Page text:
On the second day of the Google I/O event (click the link for first-day coverage), we sat in a huge room full of Google developers, during which time some of the key members of the Google Glass team held a Fireside Chat. Most of the developers were sporting their own pairs of Google Glass, and we confess that as TRON-dorky as they may have all looked we were a bit jealous not to have our own pair in hand and looking, well…TRON-dorky along with the rest of them.
But let’s leave aside how they actually look while on one’s face and let’s leave aside the constant reminder of Star Trek’s Captain Jean-Luc Picard once the Borg got hold of him (the reminders are eerie in a way). The truth is that the hardware design itself – which the Glass team admits is still in the early stages – is actually rather elegant and featherweight.
We’re not quite sure what we would have made of the original Glass design that the team’s industrial designer -- Isabelle Olsson -- encountered when she first joined the Glass team in 2011. The prototype back then was literally a phone attached to a scuba mask, and Isabelle was kind enough to let us grab a photo of her wearing the beast, which she took to the Fireside Chat. We’re not kidding; it is whacky looking!
In fact they look distinctly like something Elton John might have worn back in the early 1980s…
Since then, fortunately, Isabelle has done a fabulous job of bringing the design into the 21st century. Though the Glass team will tell you that the design is still very much in the early stages of evolution and has a long way yet to go, it looks great – whether it has sunglass inserts or not -- as a unique piece of hardware, as the image below suggests.
Participating in the Fireside Chat with Isabelle were: Steve Lee, a product director who has been with the team since the beginning; Charles Mendis, the key software engineer on Glass; and Timothy Jordan, a senior developer advocate for Google Glass. Aside from the strictly developer questions we won’t focus on here, the conversation on both ends – from the Glass team and from the audience – tended to focus on issues of looking ahead to public acceptance of wearing the device. The usual questions popped up:
And so on. Interestingly, it all echoes in reverse fashion what Google spent most of its time telling us during the Google I/O 2013 keynotes the previous day – that Google is driven to remove technology from getting in the way, that it is headed towards making technology invisible while allowing the technology to gain human-like interactions.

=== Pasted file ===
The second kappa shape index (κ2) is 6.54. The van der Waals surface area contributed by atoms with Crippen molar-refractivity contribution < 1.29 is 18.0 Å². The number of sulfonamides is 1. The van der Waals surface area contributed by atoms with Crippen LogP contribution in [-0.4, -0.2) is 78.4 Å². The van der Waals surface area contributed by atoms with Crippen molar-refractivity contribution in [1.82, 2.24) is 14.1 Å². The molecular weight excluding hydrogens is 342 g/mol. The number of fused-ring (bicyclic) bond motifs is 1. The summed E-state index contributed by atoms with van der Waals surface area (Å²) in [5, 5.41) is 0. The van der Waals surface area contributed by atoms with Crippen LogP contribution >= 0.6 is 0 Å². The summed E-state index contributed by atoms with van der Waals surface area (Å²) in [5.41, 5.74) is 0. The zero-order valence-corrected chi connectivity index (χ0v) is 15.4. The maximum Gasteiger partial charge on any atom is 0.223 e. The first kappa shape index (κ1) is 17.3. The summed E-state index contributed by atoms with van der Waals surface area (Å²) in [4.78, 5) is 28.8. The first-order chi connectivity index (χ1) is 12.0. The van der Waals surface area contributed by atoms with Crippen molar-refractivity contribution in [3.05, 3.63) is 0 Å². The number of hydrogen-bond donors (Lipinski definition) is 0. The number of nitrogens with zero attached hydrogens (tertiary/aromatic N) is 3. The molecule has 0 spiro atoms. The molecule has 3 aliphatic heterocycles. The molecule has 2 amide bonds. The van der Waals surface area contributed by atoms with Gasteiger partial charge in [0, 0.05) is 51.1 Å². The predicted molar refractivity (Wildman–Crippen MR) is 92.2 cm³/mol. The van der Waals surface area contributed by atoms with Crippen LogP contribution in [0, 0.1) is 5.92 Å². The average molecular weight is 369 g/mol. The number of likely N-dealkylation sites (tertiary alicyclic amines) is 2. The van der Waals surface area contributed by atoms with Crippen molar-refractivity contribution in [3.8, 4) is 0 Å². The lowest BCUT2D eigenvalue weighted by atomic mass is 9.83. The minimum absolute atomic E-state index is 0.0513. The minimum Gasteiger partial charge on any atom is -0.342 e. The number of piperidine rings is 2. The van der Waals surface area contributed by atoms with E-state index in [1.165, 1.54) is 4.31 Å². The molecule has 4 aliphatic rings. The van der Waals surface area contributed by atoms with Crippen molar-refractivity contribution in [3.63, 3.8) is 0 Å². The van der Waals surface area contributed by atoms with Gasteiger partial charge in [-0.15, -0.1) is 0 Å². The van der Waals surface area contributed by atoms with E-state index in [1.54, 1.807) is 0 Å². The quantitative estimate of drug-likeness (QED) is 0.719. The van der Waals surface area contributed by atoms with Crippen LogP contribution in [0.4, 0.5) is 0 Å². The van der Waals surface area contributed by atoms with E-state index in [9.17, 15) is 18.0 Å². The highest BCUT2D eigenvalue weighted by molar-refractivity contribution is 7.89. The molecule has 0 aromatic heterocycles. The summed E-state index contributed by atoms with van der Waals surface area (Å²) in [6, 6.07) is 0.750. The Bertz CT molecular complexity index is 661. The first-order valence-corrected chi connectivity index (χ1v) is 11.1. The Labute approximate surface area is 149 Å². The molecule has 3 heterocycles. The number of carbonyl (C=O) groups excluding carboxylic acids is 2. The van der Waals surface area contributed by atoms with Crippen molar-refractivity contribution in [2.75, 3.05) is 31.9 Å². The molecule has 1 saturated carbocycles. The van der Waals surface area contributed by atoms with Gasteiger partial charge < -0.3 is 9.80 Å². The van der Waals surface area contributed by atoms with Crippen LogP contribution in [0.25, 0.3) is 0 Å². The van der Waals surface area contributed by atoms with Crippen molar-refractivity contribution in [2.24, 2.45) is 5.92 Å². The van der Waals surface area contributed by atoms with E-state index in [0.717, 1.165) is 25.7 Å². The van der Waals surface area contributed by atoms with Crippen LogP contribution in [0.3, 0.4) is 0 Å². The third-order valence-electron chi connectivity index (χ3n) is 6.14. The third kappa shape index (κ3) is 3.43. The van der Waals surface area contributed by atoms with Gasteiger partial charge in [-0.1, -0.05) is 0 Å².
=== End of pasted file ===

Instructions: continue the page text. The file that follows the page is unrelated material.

The Glass team is very sensitive to the issue and believes that over the next eight to 12 months additional refinements to both the hardware and software will begin to remove the barrier (perhaps “stigma” is a better word) towards providing the right answers for the questions that we noted above. Some developers worry about the truly dorky Bluetooth headset phenomenon -- today there aren’t quite as many around (we all hate ’em!). Certainly no one was wearing one at Google I/O.
The most interesting thing – and you really do need to try Glass on to understand this (we did, and it’s true as far as we are concerned) – is that the lens actually sits above the eye. A user has to look up in order to see the display. The lens does not sit directly in front of one’s eye, so that a person wearing them will in fact still look you in the eye when talking to you or others. This means that both the user and whoever is at the other end of conversations will definitely know if Glass is getting in the way – and in fact it also means that the one wearing Glass is the one most likely to want to ensure he or she is not acting in any sort of boorish fashion. The image below demonstrates how the lens sits up over the eye.
The other very interesting fact worth noting is that it does not seem to us that the developers in the audience – and to some extent the folks on the panel -- have yet come to grips with what the possibilities of Glass are or can be. Steve Lee noted that one of his most recent important experiences was during a roller coaster ride, with hands up in the air and Glass handling the video. We asked him afterwards if he was concerned about the entire thing flying away, but Steve claims it handled the whipping and wind just fine. We’re skeptical, but…
In any case, taking hands-free videos and photos doesn’t strike us as particularly earthshaking. Nor does such a thing as being able to pay for something while on a checkout line – another suggestion from the panel. But these are the early days and we expect to see many hugely interesting use cases emerge one the non-developers get their glasses later in the year (that is, those that were selected through Google’s “If I had Glass” twitter competition). We’ll see.
In any case, from original whacky look to today’s sleek design, the whole thing is a huge lot of fun. We don’t deny it!
TechZone360 Senior Editor
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